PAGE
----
LD 50 Lethal Dose (2003) Movie Review

For about 30 minutes, one almost believed “Lethal Dose” was going to become something great. Alas, an uninteresting Act 1 and a laughably absurd (not to mention wholly clich’d) Act 3 ruined the day.

“Lethal Dose” opens with animal activist commandos breaking into an animal research facility, where one of them, Gary (Ross McCall), gets caught in a bear trap. Unable to free Gary, the group flees, leaving the poor bloke to take the fall. Flash-forward to one year later, and the group has since disbanded. That is, until an encrypted email from Gary arrives asking for help. Danny (Leo Bill), who has been visiting Gary in prison, informs the group that Gary has traded his body for experiments in exchange for a reduced sentence.

The group, still stricken by guilt one year later, eagerly reunites to rescue Gary. They also pick up two new recruits — a nitwit stoner and a crazy ex-Marine. At the remote lab where Gary is being kept, the group discovers the place abandoned, and soon finds themselves locked in a subterranean level full of labyrinth hallways and experiment chambers. They also discover that a powerful electrical force is stalking them, and it has full control of the complex…

As mentioned, there is about 30 minutes in “Lethal Dose” — specifically the middle section — where the movie excels. For 30 minutes, “Dose” is haunting and downright creepy. As the electrical force plays havoc with the would-be rescuers, turning their righteous cause into a death trap, the film couldn’t have been any better or more intense. Unfortunately this doesn’t last, resulting in 30 very dull moments to close things out. Director Simon De Selva tries mightily to salvage the film, but he’s working from an ambitious script that nevertheless loses focus.

If the lack of tension in Act 3 isn’t bad enough, McGuchan’s script even manages to throw in some choice eye rolling plot points. Take a character that the other survivors have decided (with good reason) they can’t trust. Having tied this character up so he can’t do them anymore harm, our heroes neglect to take away his knife. Seriously, folks, this is the type of screenwriting that makes you want to ask the screenwriter: “Okay, granted, you want the character to use that knife in a later scene, but did you have to bend the rules of common sense to such an extreme degree?”

At around 90 minutes, “Lethal Dose” takes a while to get going. The first 30 minutes is wasted with character development — wasted in the sense that there are simply too many characters, and spending a minute on each one doesn’t exactly qualify as “development”. By the time the group makes it to the facility, things pick up. The film hits its stride just before it nosedives into a whirlpool of cliché, pointless (and failed) attempts at manufacturing tension, and an ending that has to be seen to be believed — it’s that silly.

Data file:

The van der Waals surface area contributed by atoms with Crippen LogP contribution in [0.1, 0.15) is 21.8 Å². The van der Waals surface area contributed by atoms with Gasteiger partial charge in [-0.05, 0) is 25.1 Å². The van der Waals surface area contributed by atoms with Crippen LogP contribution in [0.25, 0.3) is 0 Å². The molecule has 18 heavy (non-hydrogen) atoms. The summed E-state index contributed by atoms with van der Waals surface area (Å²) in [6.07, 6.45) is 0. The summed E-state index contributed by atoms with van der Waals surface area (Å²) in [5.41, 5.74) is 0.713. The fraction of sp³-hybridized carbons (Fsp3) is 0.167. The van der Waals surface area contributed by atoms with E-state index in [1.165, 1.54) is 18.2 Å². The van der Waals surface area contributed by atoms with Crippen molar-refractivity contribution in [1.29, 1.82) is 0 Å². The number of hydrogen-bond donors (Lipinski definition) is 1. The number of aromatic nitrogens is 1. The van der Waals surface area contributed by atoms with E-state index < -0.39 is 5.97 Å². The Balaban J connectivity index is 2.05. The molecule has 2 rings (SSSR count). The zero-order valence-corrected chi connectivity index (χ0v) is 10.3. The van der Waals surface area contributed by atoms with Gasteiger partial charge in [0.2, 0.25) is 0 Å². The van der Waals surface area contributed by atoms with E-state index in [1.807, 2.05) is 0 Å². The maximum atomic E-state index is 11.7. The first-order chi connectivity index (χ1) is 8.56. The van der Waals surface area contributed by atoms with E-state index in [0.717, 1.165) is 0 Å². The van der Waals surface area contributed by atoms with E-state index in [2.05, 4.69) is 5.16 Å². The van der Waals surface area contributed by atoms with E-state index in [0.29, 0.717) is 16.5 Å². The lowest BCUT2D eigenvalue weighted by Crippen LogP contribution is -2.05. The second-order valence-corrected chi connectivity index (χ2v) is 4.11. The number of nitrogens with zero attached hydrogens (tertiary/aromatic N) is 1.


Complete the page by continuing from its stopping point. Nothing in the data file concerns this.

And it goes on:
Leading the cast as our Fair Hair Lead is Katharine Towne, daughter of Robert, the famous Hollywood ghostwriter. Towne is exactly as she should be — pretty, blonde, and extremely bland. It’s a good thing our animal commandos have Matt (Tom Hardy, “Star Trek: Nemesis”), because the guy turns out to be some sort of master electrician. Which makes seeing him climbing scaffolding at a construction site in the beginning sort of baffling, but there you have it. The script forces the two characters into one of those quickie “I just realized we were supposed to be an item” moments, even though the two barely glanced each other’s way up to that point.

As the vengeful friend cum electrical force, Ross McCall reminds me he was so much better as the devil-may-care Liebgott in “Band of Brothers”. In any case, he’s barely in the film, showing up early in flashbacks and then later as…a voice? Mel B, aka Scary Spice of Spice Girls fame, can barely act, although her death scene was something to see. Or, actually, something to hear. “Lethal Dose” is a slick film with some decent effects. Not surprisingly, it’s most effective when it insinuates, such as Mel B’s death sequence, which we don’t see, but hear as it’s taking place.

The film’s final act is as pointless as the movie’s Ultimate Reveal, which posits Gary’s fate. Another Teen Slasher Law dictates that the Fair Hair Lead has to dispatch of the villain herself; she accomplishes this amazing (re: ludicrous) task by using her superpower. And what is our heroine’s superpower? Answer: Yoga! I absolutely and positively kid you not, ladies and gentlemen.

Simon De Selva (director) / Matthew McGuchan (screenplay)
CAST: Katharine Towne …. Helen
Melanie Brown …. Louise
Tom Hardy …. Matt
Leo Bill …. Danny
Toby Fisher …. Justin
Stephen Lord …. Spook

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